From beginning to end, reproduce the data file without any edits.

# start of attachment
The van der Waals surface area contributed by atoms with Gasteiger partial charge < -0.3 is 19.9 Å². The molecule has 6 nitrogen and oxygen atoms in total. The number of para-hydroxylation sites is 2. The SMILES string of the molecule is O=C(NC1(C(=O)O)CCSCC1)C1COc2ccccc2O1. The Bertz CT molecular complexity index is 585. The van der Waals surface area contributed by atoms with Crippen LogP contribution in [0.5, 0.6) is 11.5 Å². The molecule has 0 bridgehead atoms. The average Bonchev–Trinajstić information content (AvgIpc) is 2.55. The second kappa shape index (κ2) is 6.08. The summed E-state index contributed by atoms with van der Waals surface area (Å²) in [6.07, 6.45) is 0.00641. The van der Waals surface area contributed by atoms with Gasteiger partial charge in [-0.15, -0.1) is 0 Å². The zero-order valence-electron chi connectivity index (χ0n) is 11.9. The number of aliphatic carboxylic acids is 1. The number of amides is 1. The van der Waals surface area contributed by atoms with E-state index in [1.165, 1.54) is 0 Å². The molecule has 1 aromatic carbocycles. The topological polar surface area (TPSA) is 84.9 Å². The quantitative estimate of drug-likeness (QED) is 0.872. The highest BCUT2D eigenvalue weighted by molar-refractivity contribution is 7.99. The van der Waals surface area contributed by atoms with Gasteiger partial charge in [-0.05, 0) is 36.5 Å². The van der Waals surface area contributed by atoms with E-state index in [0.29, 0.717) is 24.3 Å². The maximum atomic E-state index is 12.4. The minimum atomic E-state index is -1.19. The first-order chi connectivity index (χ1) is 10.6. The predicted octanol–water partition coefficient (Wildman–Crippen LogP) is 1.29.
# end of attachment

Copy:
The van der Waals surface area contributed by atoms with Gasteiger partial charge < -0.3 is 19.9 Å². The molecule has 6 nitrogen and oxygen atoms in total. The number of para-hydroxylation sites is 2. The SMILES string of the molecule is O=C(NC1(C(=O)O)CCSCC1)C1COc2ccccc2O1. The Bertz CT molecular complexity index is 585. The van der Waals surface area contributed by atoms with Crippen LogP contribution in [0.5, 0.6) is 11.5 Å². The molecule has 0 bridgehead atoms. The average Bonchev–Trinajstić information content (AvgIpc) is 2.55. The second kappa shape index (κ2) is 6.08. The summed E-state index contributed by atoms with van der Waals surface area (Å²) in [6.07, 6.45) is 0.00641. The van der Waals surface area contributed by atoms with Gasteiger partial charge in [-0.15, -0.1) is 0 Å². The zero-order valence-electron chi connectivity index (χ0n) is 11.9. The number of aliphatic carboxylic acids is 1. The number of amides is 1. The van der Waals surface area contributed by atoms with E-state index in [1.165, 1.54) is 0 Å². The molecule has 1 aromatic carbocycles. The topological polar surface area (TPSA) is 84.9 Å². The quantitative estimate of drug-likeness (QED) is 0.872. The highest BCUT2D eigenvalue weighted by molar-refractivity contribution is 7.99. The van der Waals surface area contributed by atoms with Gasteiger partial charge in [-0.05, 0) is 36.5 Å². The van der Waals surface area contributed by atoms with E-state index in [0.29, 0.717) is 24.3 Å². The maximum atomic E-state index is 12.4. The minimum atomic E-state index is -1.19. The first-order chi connectivity index (χ1) is 10.6. The predicted octanol–water partition coefficient (Wildman–Crippen LogP) is 1.29.